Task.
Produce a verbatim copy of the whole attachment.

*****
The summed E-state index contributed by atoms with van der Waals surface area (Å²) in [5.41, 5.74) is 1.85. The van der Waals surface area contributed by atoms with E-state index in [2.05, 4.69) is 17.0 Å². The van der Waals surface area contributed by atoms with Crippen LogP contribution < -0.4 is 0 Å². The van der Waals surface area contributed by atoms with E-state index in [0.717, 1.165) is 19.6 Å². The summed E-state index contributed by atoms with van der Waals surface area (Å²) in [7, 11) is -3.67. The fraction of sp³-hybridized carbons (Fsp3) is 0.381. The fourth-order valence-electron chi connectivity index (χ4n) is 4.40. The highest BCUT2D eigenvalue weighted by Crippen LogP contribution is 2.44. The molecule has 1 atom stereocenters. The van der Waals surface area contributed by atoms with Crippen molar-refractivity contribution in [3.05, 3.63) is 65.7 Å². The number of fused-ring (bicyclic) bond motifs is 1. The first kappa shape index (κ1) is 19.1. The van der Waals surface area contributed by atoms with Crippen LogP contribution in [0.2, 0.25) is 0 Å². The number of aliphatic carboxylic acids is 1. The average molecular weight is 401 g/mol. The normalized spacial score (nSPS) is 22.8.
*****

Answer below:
The summed E-state index contributed by atoms with van der Waals surface area (Å²) in [5.41, 5.74) is 1.85. The van der Waals surface area contributed by atoms with E-state index in [2.05, 4.69) is 17.0 Å². The van der Waals surface area contributed by atoms with Crippen LogP contribution < -0.4 is 0 Å². The van der Waals surface area contributed by atoms with E-state index in [0.717, 1.165) is 19.6 Å². The summed E-state index contributed by atoms with van der Waals surface area (Å²) in [7, 11) is -3.67. The fraction of sp³-hybridized carbons (Fsp3) is 0.381. The fourth-order valence-electron chi connectivity index (χ4n) is 4.40. The highest BCUT2D eigenvalue weighted by Crippen LogP contribution is 2.44. The molecule has 1 atom stereocenters. The van der Waals surface area contributed by atoms with Crippen molar-refractivity contribution in [3.05, 3.63) is 65.7 Å². The number of fused-ring (bicyclic) bond motifs is 1. The first kappa shape index (κ1) is 19.1. The van der Waals surface area contributed by atoms with Crippen LogP contribution in [0.2, 0.25) is 0 Å². The number of aliphatic carboxylic acids is 1. The average molecular weight is 401 g/mol. The normalized spacial score (nSPS) is 22.8.